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Landlord held not liable for co-tenants' pets

Monday, January 11, 2021

Re: Whether a landlord is liable for breaching the quiet enjoyment of one tenant for failing to enforce the terms of the tenancy agreement against a co-tenant

Zama v Feng [2020] NZTT Wellington 4276448

This is a strange one. Bear with us.

Alessandro Zama took his landlord to the Tribunal alleging a number of breaches. On the face of it, many if not most certainly look vexatious to us (in fact, the Tribunal dismissed his entire claim). However, one stood out as notable for landlords going forward.

  • In January 2020 Mr Zama joined an existing tenancy as a co-tenant;
  • The tenancy agreement has a no-pet clause; 
  • Unbeknownst to the landlord, two of Mr Zama’s co-tenants kept two cats at the premises. Mr Zama knew about the cats when he moved in;
  • In August 2020, the landlord became aware of the cats through a text message from Mr Zama;
  • Mr Zama issued a 14-day breach notice to the landlord for failure to enforce the no-pet provision in the tenancy agreement;
  • The landlord issued a 14-day notice to the pet-owning co-tenants to re-home the cats but subsequently changed his mind and allowed the cats to stay.
The law

Under s38(2) of the Residential Tenancies Act, a landlord must not cause or permit any interference with the reasonable peace, comfort or privacy of the tenant in their use of the premises. 


The claim

Mr Zama made a claim against the landlord for $2,000 compensation on the basis that the cats had disturbed his reasonable peace and had it not been the landlord’s failure to enforce the no-pet provision the cats would not be at the property in the first place.



The Tribunal dismissed the claim citing insufficient evidence proving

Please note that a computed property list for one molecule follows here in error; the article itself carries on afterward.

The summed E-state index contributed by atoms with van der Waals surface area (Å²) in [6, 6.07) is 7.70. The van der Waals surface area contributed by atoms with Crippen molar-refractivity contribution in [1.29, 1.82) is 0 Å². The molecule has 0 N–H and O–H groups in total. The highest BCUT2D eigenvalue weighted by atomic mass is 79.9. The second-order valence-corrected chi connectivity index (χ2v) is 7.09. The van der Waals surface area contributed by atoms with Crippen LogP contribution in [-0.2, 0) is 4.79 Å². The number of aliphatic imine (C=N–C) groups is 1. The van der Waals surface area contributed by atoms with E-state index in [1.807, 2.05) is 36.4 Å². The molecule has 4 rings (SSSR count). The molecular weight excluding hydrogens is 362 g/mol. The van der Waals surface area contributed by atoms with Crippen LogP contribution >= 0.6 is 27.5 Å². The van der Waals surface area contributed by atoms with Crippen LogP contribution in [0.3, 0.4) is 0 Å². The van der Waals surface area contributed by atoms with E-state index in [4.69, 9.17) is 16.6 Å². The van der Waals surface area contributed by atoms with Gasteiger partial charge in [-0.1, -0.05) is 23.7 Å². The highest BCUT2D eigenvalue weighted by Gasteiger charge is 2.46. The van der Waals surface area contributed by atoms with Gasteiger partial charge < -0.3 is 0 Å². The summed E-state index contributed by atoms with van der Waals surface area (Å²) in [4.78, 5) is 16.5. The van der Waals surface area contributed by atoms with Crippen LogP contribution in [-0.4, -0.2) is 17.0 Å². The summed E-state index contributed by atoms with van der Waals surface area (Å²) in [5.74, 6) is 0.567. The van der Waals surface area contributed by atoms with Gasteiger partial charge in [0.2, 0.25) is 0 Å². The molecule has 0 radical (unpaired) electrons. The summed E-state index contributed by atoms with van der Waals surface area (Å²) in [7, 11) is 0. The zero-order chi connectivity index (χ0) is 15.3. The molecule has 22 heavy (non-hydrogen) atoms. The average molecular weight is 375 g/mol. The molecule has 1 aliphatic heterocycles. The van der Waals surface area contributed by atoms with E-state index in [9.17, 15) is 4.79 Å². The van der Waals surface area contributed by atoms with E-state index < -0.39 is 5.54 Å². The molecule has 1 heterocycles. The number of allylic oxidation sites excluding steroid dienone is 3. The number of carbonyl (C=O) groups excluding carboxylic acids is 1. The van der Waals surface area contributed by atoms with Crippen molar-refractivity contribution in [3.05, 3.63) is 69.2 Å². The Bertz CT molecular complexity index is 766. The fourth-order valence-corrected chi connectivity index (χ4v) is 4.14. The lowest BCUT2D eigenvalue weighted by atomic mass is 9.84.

• that the landlord had knowledge of the cats prior to August 2020; and 
  • that the cats had caused any great disruption to Mr Zama’s peace

While it certainly seems pretty absurd for a tenant to make his landlord liable for actions by his co-tenants, the language of the decision suggests otherwise. 

Yes, the first parties to have committed any breach in this instance were the two cat-owning co-tenants. The obligation to enforce the terms of the tenancy agreement then falls onto the landlord once the breach became known. And it is the failure to discharge this second obligation that made up the breach at the centre of this claim. The weakness of Mr Zama’s claim lies in a lack of evidence to qualify the breach and quantify the loss, not a lack of standing to bring about the claim.

The suggestion is therefore that in the right circumstances and with the right set of facts, the Tribunal would be open to holding a landlord liable for not acting (in a timely fashion) against a tenant who has breached the tenancy agreement to the detriment of a co-tenant.


Take-home for landlords
  • In a co-tenancy situation, actions of one tenant could beget an obligation on the landlord to enforce the terms of the tenancy agreement to the benefit of another tenant;
  • Where a tenancy is regularly varied to accommodating the comings and goings of different co-tenants, think long and hard about whether you are prepared to play traffic cop between all the tenants before you agree to take on new co-tenants;
  • When one co-tenant complains about the actions of another, respond in a timely fashion; and
  • Any agreements/concessions made that materially change the terms tenancy agreement should be documented by way of a variation and appropriate notice be given to all co-tenants.

Overall helpfulness scale (Because let's be honest, Tribunal decisions can be a bit of a mess but still, landlords and tenants need all the help we can get!)

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